Everything seemed to move into high gear when the pocket-size, internet-connected, multifunction cellphones arrived.

The little beeping, blinking – some might say “infernal” – machine has moved us so far, so fast that it’s quaintly prehistoric to recall the early ‘90s when “portable phones” were the size of your foot, fax machines were the rage and U.S. Vice President Al Gore had not yet claimed to have “invented” the internet.

Today, the given wisdom is that the computing power used by the U.S. National Aeronautics and Space Administration in 1969 to put Neil Armstrong and Apollo 11 on the moon is less than that inside a 2017 cellphone.

According to ComputerWeely.com, the Apollo Guidance Computer “was more basic than the electronics in modern toasters that have computer controlled stop/start/defrost buttons.”

Quora.com says compared to Apollo 11, an iPhone has 130,000 times more transistors, is 32,600 times faster, processes instructions 80.8 million times faster and overall, is 120 million times faster.

“Apollo 11 was landed on the moon using a computer that had 1,300 times less processing power than iPhone5s,” said ComputerWeekly, while Britain’s “The Guardian” weighed in that Apollo 11 had “less computing power than a washing machine.”

Corporate embrace of technology

The moon landing was 48 years ago. Private, corporate embrace of technology came virtually at the same time, locally in 1966, according to executives at Flow.

A three-member technical team, joined by Managing Director Victor Salgado, said “Cable & Wireless” started in 1966 with five-digit telephone numbers, switchboard operators and a single analog “handset” serving an entire residential neighborhood.

“People came around to your house to use the telephone. It was usually the same people that had the television” centrally serving nearby residents, said Senior Product Implementation Specialist Reynaldo Ysaguirrie, Customer Experience Director Daniel Tathum and Technology Operations Manager Jonathan Martin, preferring to speak collectively.

Significantly, this nascent network predated Cayman’s financial services industry, illustrating a familiar synergy as emerging technology shaped a fledgling industry, and that industry in turn shaped the technology.

“We laid the undersea ‘Cayman-Jamaica Fiber System’ coaxial cable to Jamaica,” the engineers said, “allowing us to call outside the country. Telex came later, in the late-’70s, early ‘80s.”

The cable boosted banking and business, they said, quickly compelling legal acceptance of the products of those communications. Facsimiles were still in the future, and mail “took weeks and weeks,” driving development of telex, which quickly “appeared in every office, maybe a couple of hundred in Cayman.”

“Telex service,” the team recalled, “was assigned by a number code for access.”

Fax finally appeared in the ‘80s, transmitting on analog telephone lines using a dial-up modem, disabling any calls while data moved.

Furious pace of development

As crude as the technology appears in retrospect, the furious pace of development was – at least initially – driven by financial and legal services. The pornography industry drove secure payment platforms, enabling companies like Amazon, Napster and eBay to thrive, encouraging general economic development.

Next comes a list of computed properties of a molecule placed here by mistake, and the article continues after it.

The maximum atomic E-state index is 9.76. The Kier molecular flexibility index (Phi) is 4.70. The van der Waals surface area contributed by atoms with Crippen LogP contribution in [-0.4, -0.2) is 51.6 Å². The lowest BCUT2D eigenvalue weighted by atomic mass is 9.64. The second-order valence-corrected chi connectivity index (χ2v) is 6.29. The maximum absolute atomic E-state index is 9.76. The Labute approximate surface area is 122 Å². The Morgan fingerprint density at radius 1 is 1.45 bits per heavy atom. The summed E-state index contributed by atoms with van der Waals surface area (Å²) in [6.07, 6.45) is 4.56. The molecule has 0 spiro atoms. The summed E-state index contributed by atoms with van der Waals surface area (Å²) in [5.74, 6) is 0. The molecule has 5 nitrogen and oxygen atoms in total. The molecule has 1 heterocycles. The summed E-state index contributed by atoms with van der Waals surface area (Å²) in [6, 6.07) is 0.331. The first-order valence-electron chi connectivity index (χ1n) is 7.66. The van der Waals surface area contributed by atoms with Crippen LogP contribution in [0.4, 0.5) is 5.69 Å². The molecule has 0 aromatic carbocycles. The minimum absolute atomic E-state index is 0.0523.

Author Don Tapscott coined the term “digital economy” in his 1995 book of the same name, subtitled “Promise and Peril in the Age of Networked Intelligence,” speculating on the explosive economic effects created by convergence of digital platforms across telecommunications and computers.

Six years later, the U.S. Census Bureau identified three main components of a digital economy: the hardware, software, telecoms, networks and human capital necessary to e-business; the processes by which e-business is conducted on those networks; and the actual transfer of goods.

Today, estimates of the digital economy range wildly from $3 trillion to $16 trillion to $20 trillion, according to a report completed as long as three years ago by Oxford Economics, quoting Massachusetts-based research group International Data Corporation.

“The size of total worldwide e-commerce, when global business-to-business and [business-to]-consumer transactions are added together, will equate to $16 trillion in 2013,” the Oxford report said. “When added to the global market for digital products and services – which IDate, the French technology research firm, estimated at $4.4 trillion in 2013 – the total size of the digital economy is estimated at $20.4 trillion, equivalent to roughly 13.8% of global sales.”

Even at the low, $3 trillion end, the sum is 30 percent of the S&P 500, six times the U.S. annual trade deficit or more than the GDP of the United Kingdom, all generated in the last 20 years.

The figures are startling, underscored by Flow’s Salgado, Ysaguirrie, Tathum and Martin, noting that cellphones did not even appear until the ‘90s, followed by carphones and a 1994 “CJFS” cable upgrade to fiber.

Old and slow analog systems, however, largely restricted cellphone coverage to high-population areas and crowded frequencies, though ultimately driving investment in an island-wide network of towers, further evidence – were it needed – of industry and technology driving each other.

The arrival, however, of “TDMA,” time-division multiple access, enabled users to share a network by separating signals into different time slots and transmitting them in fast succession, one-after-the-other.

TDMA was quickly incorporated into the new and wider frequency GSM – European-originated Groupe Speciale Mobile, later renamed Global System for Mobile Communications. The digital-standard GSM replaced old analog networks, and this, said Flow, broke the logjam.

“It allowed smaller phones that could fit into your pocket, and because more manufacturers produced more phones as a result of demand, prices went down,” the team said.

Lighter, cheaper, faster phones

Lighter, cheaper and faster phones meant more sales and exponentially more calls. At the same time, Internet technology began to spread, bringing “elementary websites and the first web browsers,” and the start of interface between cellphone and Internet.